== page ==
Latinos Can’t Enter Public Stage Left or Right

Posted: December 3, 2011 in Culture and movies, Economy, Latino Politics, Obama, Power, Race, U.S. Politics
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Power is like progress.  We know it when we see it and most of the time it is created by processes that go unnoticed and are hard to document.  I’ve long argued that power gets created by numerous processes, some are obvious like voting. Others are far less obvious like getting public recognition.  Latino scholars and performers have long criticized the dearth of Latino actors in movies, television, and theater.  Though Latinos are now the largest minority group in the U.S., this scarcity of Latino actors has not improved.  One recent and unusual complaint on this issue came from playwright Stephen Adly Guirgis.  He complained about the casting of his play, “The ______ With the Hat.”

Guirgis, who is American Irish and Egyptian, criticized the casting director for not choosing Puerto Ricans to play the lead actors as he had written into the play.   Guirgis saw no excuse for this omission.  He argued, “But this play was cast in New York City and in Hartford, and you can’t tell me that there weren’t qualified Latino actors to play characters who are Puerto Rican.”  The problem is not just that Latinos don’t get these prized acting jobs or that viewers don’t get to view a more “diverse” cast.  The absence of Latinos on U. S. small and large screens as well as on stages ultimately has an impact on the political, cultural, and economic power of the Latino community.

Power is the capacity to influence the way other people think, feel, and act.  We gain that capacity when others believe that we have something of value that they want, need, or desire.  Our bosses can get us to come to work though we prefer to sit in the park because they can deny us the money and job that we need to maintain our lifestyle and lives.  President Obama is the president.  But, for a variety of reasons, the enormous, formal powers of the position does not permit him to move a Republican controlled House to enact his policies.  A major reason is that Republicans don’t think he has anything of value that he can offer them or take from them.  Unlike so many Republicans of the past, this new Republican cadre see nothing good coming out of government spending or programs.  Obama, thus lacks, both a carrot and a stick to move the GOP off of their recalcitrant back sides.

What does this have to do with acting?  A great deal of why people value some things and not others really has to do with perception and that perception is shaped by both rational and irrational forces.  Are Republicans correct about government inefficiency and worthlessness?  Perhaps.  Some government programs and policies are probably inefficient and harmful to the economy.  Some are not.  But it does not matter.  For a variety of political, economic, religious, and cultural (Tea Party) reasons the GOP has come to devalue all government in general.  Moving them off that right side fixation would require changing their perception that “government is the problem.”  That perception began with President Reagan as a campaign slogan and has simply become sunk deeper and become entrenched in the conservative subconscious since the 1980s.  Changing that perception is not easy.  It will require shifts in the kind of subconscious fears, hopes, images that frame how we all register and process the political world.  This is right brain stuff rather than left brain analytic reasoning.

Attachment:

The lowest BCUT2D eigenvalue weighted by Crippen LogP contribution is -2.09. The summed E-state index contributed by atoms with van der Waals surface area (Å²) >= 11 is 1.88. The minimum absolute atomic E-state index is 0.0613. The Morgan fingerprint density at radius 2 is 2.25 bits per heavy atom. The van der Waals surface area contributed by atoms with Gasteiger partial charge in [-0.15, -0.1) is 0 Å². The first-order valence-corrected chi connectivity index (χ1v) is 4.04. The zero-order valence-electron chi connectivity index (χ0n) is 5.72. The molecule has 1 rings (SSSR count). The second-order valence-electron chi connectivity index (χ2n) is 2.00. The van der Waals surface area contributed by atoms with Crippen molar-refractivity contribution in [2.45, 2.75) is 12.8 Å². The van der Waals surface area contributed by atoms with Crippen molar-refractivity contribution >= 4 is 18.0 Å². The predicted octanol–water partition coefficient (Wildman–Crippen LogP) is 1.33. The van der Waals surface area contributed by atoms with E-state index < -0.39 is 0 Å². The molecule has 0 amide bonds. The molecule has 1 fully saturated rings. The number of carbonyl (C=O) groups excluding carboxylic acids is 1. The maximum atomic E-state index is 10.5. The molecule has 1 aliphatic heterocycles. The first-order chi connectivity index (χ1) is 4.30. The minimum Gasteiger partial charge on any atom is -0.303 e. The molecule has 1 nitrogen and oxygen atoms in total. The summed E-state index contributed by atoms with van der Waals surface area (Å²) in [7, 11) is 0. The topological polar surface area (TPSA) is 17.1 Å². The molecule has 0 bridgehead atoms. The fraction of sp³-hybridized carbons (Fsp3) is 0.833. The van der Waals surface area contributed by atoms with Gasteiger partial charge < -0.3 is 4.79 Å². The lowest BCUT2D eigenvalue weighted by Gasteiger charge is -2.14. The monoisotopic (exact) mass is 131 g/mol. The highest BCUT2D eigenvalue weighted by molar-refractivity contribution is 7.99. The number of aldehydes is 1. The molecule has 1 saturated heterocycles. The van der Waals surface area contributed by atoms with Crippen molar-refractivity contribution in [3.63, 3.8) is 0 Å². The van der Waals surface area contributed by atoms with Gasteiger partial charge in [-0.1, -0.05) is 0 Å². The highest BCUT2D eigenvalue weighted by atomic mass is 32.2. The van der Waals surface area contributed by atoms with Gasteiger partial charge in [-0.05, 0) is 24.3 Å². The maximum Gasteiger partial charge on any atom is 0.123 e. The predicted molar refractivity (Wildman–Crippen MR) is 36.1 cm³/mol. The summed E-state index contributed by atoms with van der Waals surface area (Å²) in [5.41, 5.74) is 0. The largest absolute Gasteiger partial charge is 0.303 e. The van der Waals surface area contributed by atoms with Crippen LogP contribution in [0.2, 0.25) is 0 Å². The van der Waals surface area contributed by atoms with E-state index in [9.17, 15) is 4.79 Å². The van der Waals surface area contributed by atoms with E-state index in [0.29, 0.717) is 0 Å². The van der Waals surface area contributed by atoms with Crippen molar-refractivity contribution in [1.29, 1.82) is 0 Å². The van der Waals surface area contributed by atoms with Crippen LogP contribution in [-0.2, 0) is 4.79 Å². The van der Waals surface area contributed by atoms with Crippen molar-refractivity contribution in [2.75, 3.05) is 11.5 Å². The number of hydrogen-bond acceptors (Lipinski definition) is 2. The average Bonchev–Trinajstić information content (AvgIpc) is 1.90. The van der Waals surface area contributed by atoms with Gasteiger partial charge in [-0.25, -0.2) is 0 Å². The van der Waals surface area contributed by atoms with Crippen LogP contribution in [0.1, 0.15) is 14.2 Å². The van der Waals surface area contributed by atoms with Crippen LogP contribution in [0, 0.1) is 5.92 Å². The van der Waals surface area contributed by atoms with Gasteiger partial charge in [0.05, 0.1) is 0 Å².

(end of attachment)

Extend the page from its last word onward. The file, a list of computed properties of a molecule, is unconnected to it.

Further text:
Latinos are the largest racial/ethnic group in America, but they still fly under the radar for so many others in this country.  Latinos are ignored, forgotten, marginalized, and discounted in life and in death.  Part of this has to do with the diversity of Latinos.  We come in many different colors and national flavors. Part of this has to do with a lack of attention or appreciation for the kind of cultural style and contribution that Latinos have and can make to American life.  African-Americans have a cultural role in this country that Latinos lack.  African-Americans are often seen as villains, primitives, raw, lazy, and dumb.  But they are also seen often as strong, musical, athletic, creative, stylish, and funny.  In short, African Americans may often be vilified but they are also often imitated by white Americans.  The extreme versions of that imitation even has a name – Wiggers!  Latinos mostly face neither of these extremes.  They are mostly ignored.

Actors help to change what Daniel Kahneman has called the intuitive, automatic, and largely subconscious part of people’s brains.  Actors access that subconscious by offering associations and metaphors that can indirectly confirm or reject existing prejudices.   A Latino performer can inform a viewer that Latinos can have talent, be entertaining, offer happiness, engage in intelligent conversation, have distinctive styles, have profound insights, and be human. All of these provide the material for the quick intuitive and non-rational reactions that originate in the right brain and that calls the shots in so much of our actions.

Ironically, if Latinos are going to gain the social power that our numbers would suggest, we need to have more Latinos performing in front of the entire spectrum of audiences in this country.  We need Latinos actors playing numerous kinds of roles while still reminding audiences that they are Latinos playing those roles.  Latino actors have to express the full range of Latino experiences with all of its complexity, glories, and problems.  Anything less will simply perpetuate political and economic disappointment and frustration for Latinos.

  1. […] By Jose R. Sanchez, Chair of the Board of the National Institute for Latino Policy […]

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